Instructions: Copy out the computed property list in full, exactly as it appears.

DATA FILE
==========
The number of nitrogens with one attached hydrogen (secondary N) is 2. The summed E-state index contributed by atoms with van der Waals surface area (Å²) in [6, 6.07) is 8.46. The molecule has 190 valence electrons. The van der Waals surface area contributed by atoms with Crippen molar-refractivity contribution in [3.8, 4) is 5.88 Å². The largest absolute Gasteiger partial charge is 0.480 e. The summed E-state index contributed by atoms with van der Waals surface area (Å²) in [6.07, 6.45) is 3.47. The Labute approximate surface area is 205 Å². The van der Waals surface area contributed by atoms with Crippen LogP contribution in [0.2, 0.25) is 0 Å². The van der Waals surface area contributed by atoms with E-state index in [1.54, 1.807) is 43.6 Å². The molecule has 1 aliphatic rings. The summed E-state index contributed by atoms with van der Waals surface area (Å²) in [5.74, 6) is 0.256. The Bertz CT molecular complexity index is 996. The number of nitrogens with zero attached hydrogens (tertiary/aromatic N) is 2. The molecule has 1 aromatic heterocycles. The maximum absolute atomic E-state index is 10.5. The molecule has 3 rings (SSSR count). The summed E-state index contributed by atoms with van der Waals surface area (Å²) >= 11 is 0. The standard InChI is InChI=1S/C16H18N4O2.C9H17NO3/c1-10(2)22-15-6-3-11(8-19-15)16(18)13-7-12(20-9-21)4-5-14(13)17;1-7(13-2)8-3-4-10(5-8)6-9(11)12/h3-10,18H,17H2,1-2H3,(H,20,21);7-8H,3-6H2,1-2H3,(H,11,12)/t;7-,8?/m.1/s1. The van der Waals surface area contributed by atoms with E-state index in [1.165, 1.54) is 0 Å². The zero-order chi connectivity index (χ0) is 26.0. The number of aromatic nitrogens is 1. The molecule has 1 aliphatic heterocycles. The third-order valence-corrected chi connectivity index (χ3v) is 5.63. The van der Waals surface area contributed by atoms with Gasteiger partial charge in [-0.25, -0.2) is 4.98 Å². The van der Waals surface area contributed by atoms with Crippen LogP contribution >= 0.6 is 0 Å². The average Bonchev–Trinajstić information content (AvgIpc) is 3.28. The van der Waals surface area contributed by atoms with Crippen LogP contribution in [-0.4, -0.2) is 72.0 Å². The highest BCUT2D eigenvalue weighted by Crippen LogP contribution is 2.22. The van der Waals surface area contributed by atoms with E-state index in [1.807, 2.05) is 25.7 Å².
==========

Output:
The number of nitrogens with one attached hydrogen (secondary N) is 2. The summed E-state index contributed by atoms with van der Waals surface area (Å²) in [6, 6.07) is 8.46. The molecule has 190 valence electrons. The van der Waals surface area contributed by atoms with Crippen molar-refractivity contribution in [3.8, 4) is 5.88 Å². The largest absolute Gasteiger partial charge is 0.480 e. The summed E-state index contributed by atoms with van der Waals surface area (Å²) in [6.07, 6.45) is 3.47. The Labute approximate surface area is 205 Å². The van der Waals surface area contributed by atoms with Crippen LogP contribution in [0.2, 0.25) is 0 Å². The van der Waals surface area contributed by atoms with E-state index in [1.54, 1.807) is 43.6 Å². The molecule has 1 aliphatic rings. The summed E-state index contributed by atoms with van der Waals surface area (Å²) in [5.74, 6) is 0.256. The Bertz CT molecular complexity index is 996. The number of nitrogens with zero attached hydrogens (tertiary/aromatic N) is 2. The molecule has 1 aromatic heterocycles. The maximum absolute atomic E-state index is 10.5. The molecule has 3 rings (SSSR count). The summed E-state index contributed by atoms with van der Waals surface area (Å²) >= 11 is 0. The standard InChI is InChI=1S/C16H18N4O2.C9H17NO3/c1-10(2)22-15-6-3-11(8-19-15)16(18)13-7-12(20-9-21)4-5-14(13)17;1-7(13-2)8-3-4-10(5-8)6-9(11)12/h3-10,18H,17H2,1-2H3,(H,20,21);7-8H,3-6H2,1-2H3,(H,11,12)/t;7-,8?/m.1/s1. The van der Waals surface area contributed by atoms with E-state index in [1.165, 1.54) is 0 Å². The zero-order chi connectivity index (χ0) is 26.0. The number of aromatic nitrogens is 1. The molecule has 1 aliphatic heterocycles. The third-order valence-corrected chi connectivity index (χ3v) is 5.63. The van der Waals surface area contributed by atoms with Gasteiger partial charge in [-0.25, -0.2) is 4.98 Å². The van der Waals surface area contributed by atoms with Crippen LogP contribution >= 0.6 is 0 Å². The average Bonchev–Trinajstić information content (AvgIpc) is 3.28. The van der Waals surface area contributed by atoms with Crippen LogP contribution in [-0.4, -0.2) is 72.0 Å². The highest BCUT2D eigenvalue weighted by Crippen LogP contribution is 2.22. The van der Waals surface area contributed by atoms with E-state index in [1.807, 2.05) is 25.7 Å².